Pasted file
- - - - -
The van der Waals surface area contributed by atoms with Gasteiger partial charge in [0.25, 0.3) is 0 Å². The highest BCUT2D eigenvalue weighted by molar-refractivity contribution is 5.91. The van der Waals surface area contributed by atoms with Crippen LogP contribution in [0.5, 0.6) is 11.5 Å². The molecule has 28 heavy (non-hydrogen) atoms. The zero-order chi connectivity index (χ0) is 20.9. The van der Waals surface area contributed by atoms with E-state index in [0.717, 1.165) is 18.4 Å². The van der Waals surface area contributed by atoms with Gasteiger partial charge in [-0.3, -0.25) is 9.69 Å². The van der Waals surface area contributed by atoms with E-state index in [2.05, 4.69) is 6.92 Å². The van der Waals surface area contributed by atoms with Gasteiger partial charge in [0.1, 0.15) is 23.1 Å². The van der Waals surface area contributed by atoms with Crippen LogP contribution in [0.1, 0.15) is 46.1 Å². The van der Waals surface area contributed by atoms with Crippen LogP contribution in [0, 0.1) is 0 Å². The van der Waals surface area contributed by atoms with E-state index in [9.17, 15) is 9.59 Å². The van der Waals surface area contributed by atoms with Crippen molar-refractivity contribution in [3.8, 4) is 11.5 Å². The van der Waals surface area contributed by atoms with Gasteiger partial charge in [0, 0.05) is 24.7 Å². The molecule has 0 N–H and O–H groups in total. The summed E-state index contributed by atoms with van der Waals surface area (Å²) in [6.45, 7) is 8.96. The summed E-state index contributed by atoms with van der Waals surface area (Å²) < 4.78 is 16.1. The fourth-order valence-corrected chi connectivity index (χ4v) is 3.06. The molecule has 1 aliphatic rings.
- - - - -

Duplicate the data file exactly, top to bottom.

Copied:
The van der Waals surface area contributed by atoms with Gasteiger partial charge in [0.25, 0.3) is 0 Å². The highest BCUT2D eigenvalue weighted by molar-refractivity contribution is 5.91. The van der Waals surface area contributed by atoms with Crippen LogP contribution in [0.5, 0.6) is 11.5 Å². The molecule has 28 heavy (non-hydrogen) atoms. The zero-order chi connectivity index (χ0) is 20.9. The van der Waals surface area contributed by atoms with E-state index in [0.717, 1.165) is 18.4 Å². The van der Waals surface area contributed by atoms with Gasteiger partial charge in [-0.3, -0.25) is 9.69 Å². The van der Waals surface area contributed by atoms with E-state index in [2.05, 4.69) is 6.92 Å². The van der Waals surface area contributed by atoms with Gasteiger partial charge in [0.1, 0.15) is 23.1 Å². The van der Waals surface area contributed by atoms with Crippen LogP contribution in [0.1, 0.15) is 46.1 Å². The van der Waals surface area contributed by atoms with Crippen LogP contribution in [0, 0.1) is 0 Å². The van der Waals surface area contributed by atoms with E-state index in [9.17, 15) is 9.59 Å². The van der Waals surface area contributed by atoms with Crippen molar-refractivity contribution in [3.8, 4) is 11.5 Å². The van der Waals surface area contributed by atoms with Gasteiger partial charge in [0, 0.05) is 24.7 Å². The molecule has 0 N–H and O–H groups in total. The summed E-state index contributed by atoms with van der Waals surface area (Å²) in [6.45, 7) is 8.96. The summed E-state index contributed by atoms with van der Waals surface area (Å²) < 4.78 is 16.1. The fourth-order valence-corrected chi connectivity index (χ4v) is 3.06. The molecule has 1 aliphatic rings.